Xinjiang Raids Point to Religious Controls

2013-03-07
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uyghur-urumqi-raid-2008.jpg
An apartment in Urumqi where official media reported authorities conducted a deadly raid on a terrorist cell ahead of the Beijing Olympics in 2008.
AFP

An unrelenting police campaign of conducting raids on Muslim Uyghur homes for religious materials has raised concerns about a crackdown on religion in China’s restive northwestern Xinjiang region.

Uyghur residents in counties across the region, which is home to China’s mostly Muslim minority Uyghur ethnic group, have complained that their homes are subject to constant raids, mostly around midnight.

One Uyghur farmer from Kucha county in central Xinjiang said police had raided his home 15 times in 2012, each time during the night.

But he said some of his compatriots had their homes searched about 100 times.

“Some people’s homes were searched more than a hundred times, while others searched only two or three times. It depends on who they suspect, but they search every Uyghur home,” he told RFA’s Uyghur Service, speaking on condition of anonymity.

“Police search always at night without notice, and they don’t care if kids are sleeping or not,” he said.

But Xinjiang police defended the raids as necessary to contain what they call illegal religious activities.

A businessman in Chakilik county (in Chinese, Ruoqiang), near Korla city in southeastern Xinjiang, said the raids in his area were not limited to the 100-day “strike hard” campaigns that authorities carry out periodically to sweep up thousands of people suspected of being involved in criminal activities.

There was “no fixed time period” for the raids on the Uyghur homes, he said.

The businessman said that the raids had been frequent since violence between Han Chinese and Uyghurs rocked the Xinjiang capital Urumqi in July 2009, in China’s worst ethnic clashes in decades.

"They have searched every Uyghur home [in the area] since the July incident,” he said, adding that the topic was dangerous for him to discuss.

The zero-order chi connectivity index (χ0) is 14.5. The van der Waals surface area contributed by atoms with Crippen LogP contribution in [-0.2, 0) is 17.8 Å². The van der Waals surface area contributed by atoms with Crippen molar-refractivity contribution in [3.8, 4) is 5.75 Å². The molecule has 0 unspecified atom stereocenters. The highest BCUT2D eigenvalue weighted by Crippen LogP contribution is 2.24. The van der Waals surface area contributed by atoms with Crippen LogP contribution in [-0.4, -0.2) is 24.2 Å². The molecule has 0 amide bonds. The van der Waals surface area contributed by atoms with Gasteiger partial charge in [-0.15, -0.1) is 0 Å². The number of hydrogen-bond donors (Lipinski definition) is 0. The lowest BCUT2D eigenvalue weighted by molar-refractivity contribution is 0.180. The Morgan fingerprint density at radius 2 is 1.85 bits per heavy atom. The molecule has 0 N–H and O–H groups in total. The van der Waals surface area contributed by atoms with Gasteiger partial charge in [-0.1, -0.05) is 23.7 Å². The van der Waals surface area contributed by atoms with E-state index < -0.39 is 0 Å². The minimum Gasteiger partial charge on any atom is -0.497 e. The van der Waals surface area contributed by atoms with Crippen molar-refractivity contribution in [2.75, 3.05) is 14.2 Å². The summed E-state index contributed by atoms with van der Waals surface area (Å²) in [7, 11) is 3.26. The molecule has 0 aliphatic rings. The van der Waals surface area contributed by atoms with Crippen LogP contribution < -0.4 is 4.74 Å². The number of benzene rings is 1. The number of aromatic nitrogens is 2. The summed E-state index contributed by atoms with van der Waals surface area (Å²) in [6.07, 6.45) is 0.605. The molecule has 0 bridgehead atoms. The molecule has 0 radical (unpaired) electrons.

The 2009 violence prompted a harsh crackdown in the Xinjiang region, where Uyghurs chafe under Beijing’s rule and say they have long suffered ethnic discrimination and oppressive religious controls.

China has vowed to crack down on the “three evils” of terrorism, separatism, and religious extremism in Xinjiang, but experts outside China say Beijing has exaggerated the threat from Uyghur “separatists” and uses its “war on terror” to take the heat off of domestic policies that cause unrest.

Confiscating texts

Another farmer, from Karakash county (in Chinese, Moyu county) of Hotan (Hetian) prefecture in southeastern Xinjiang, said police had repeatedly come to his home looking for illegal religious materials.

“My home was only searched four times in 2012, because each time they came they left empty-handed as they couldn’t find anything,” he said, speaking on condition of anonymity.

Under China’s regulations on religious affairs and on publishing, authorities may confiscate religious texts published without authorization, including Korans.

Religious activity is strictly controlled in the Xinjiang region, where children under 18 are forbidden from receiving a religious education or attending mosques, and where religious study in an unsanctioned location is barred.

Uyghurs have been imprisoned for “engaging in illegal religious activities” and “publishing and distributing illegal religious materials,” including after police raids on unsanctioned Islamic schools.

Police asked by RFA about house raids said they were part of efforts to curb religion-related crime.

"We search homes to crack down on illegal religious activities," said a police officer at the Hongjiao police station in Aksu city.

Audio files

The farmer from Kucha said that in recent raids police had allowed Uyghurs to keep commonly available religious materials, if they are “legally published” and sold in bookstores. But authorities had previously confiscated legally published materials as well.

“Before, they confiscated anything related to religion, regardless of whether it was legally published or not, including the Koran or other books on how to pray.”

Despite some easing of the restrictions, authorities were cracking down on audio files of recitations of the Koran or religious songs kept on cell phones, he said.

“It is even impossible for us to download Koran recitations to listen to on our phones. If the police found out we would be arrested right away.”

The raids spark concern about the level of restrictions on the practice of Islam in Xinjiang.

One Uyghur businessman in Ghulja (also known as Ili, or, in Chinese, Yining) in the north of Xinjiang, said police raids have targeted homes of the devout.

"I’ve heard that they search suspected homes, especially those of obviously religious people,” he said, speaking on condition of anonymity.

Erkin Sidik, a Uyghur exile and senior engineer at NASA in the U.S., said he believes the policy of searching houses for religious materials is part of a strategy to limit Islamic practice in the region.

“China would like to eradicate the Islamic religious identity of Uyghurs to assimilate them, but using this kind of extreme force will not succeed. On the contrary, it will increase the resistance.”

Reported by Rukiye Turdush for RFA’s Uyghur Service. Written in English by Rachel Vandenbrink.